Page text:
A veteran of Canadian advertising beat out Conrad Black for a Canadian literary prize, scooping up the National Business Book Award for his critique of consumerism that urges people to realize they can force companies to be more accountable.
Bruce Philp, a former agency executive whose clients included Molson Breweries, ING Direct, Toyota, and Rogers, won the $20,000 prize for Consumer Republic: Using Brands to Get What You Want, Make Corporations Behave, and Maybe Even Save the World, published by McClelland & Stewart.
“The relationship we have with marketing and with branded consumerism has an ugly side,” noted Mr. Philp in his acceptance speech during a luncheon at the Ritz-Carlton in Toronto on Monday.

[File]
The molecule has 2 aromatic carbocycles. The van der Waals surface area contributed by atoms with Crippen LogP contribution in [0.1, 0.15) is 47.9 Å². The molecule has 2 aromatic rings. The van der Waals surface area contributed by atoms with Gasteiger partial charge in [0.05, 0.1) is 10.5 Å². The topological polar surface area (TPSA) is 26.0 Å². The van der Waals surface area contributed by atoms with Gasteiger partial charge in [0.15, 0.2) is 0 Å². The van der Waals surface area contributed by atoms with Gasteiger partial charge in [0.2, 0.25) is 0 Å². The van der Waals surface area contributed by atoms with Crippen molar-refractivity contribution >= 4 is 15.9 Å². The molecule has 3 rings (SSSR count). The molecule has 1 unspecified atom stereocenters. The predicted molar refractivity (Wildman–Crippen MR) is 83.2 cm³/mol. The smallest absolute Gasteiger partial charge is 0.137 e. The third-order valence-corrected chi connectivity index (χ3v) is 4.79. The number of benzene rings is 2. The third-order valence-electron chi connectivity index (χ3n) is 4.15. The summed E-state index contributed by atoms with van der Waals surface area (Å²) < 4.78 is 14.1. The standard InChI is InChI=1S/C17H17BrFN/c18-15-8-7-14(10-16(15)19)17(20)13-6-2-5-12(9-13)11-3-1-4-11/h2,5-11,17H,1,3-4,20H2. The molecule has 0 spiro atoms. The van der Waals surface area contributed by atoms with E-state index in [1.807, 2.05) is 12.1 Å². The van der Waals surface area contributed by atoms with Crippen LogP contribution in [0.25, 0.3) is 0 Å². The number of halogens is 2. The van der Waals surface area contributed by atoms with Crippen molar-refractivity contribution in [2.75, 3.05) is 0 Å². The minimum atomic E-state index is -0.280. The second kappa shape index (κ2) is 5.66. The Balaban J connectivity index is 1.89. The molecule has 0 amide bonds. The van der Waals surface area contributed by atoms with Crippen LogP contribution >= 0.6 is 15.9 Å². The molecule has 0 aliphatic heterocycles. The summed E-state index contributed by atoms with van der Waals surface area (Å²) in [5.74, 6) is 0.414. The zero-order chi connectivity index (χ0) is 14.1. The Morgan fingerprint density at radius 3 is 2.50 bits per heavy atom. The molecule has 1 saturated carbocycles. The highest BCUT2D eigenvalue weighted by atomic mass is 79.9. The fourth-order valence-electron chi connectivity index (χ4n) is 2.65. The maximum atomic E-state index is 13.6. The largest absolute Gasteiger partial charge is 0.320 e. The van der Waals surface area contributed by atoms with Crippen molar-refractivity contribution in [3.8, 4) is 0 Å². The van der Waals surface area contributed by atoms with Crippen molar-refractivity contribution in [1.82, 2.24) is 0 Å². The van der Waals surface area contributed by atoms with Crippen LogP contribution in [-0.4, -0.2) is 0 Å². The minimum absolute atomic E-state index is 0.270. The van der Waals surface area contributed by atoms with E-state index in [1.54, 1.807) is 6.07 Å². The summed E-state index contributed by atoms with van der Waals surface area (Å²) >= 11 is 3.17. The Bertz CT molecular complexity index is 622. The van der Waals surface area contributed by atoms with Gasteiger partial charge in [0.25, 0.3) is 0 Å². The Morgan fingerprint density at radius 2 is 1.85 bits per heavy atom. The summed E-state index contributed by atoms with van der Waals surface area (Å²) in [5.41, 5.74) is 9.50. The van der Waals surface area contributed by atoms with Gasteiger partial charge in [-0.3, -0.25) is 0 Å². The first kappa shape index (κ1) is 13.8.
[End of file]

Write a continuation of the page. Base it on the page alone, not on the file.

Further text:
“Yet it is, at the end of the day, the best thing about capitalism, because it is the only place left in our entire system where the average guy can be disappointed with his weed-whacker and make himself heard, and cause fear in a tower somewhere in downtown Toronto.”
The other two finalists for the award were Chris Turner’s The Leap: How to Survive and Thrive in the Sustainable Economy and Mr. Black’s controversial memoir, A Matter of Principle. The annual award is sponsored by PricewaterhouseCoopers and Bank of Montreal.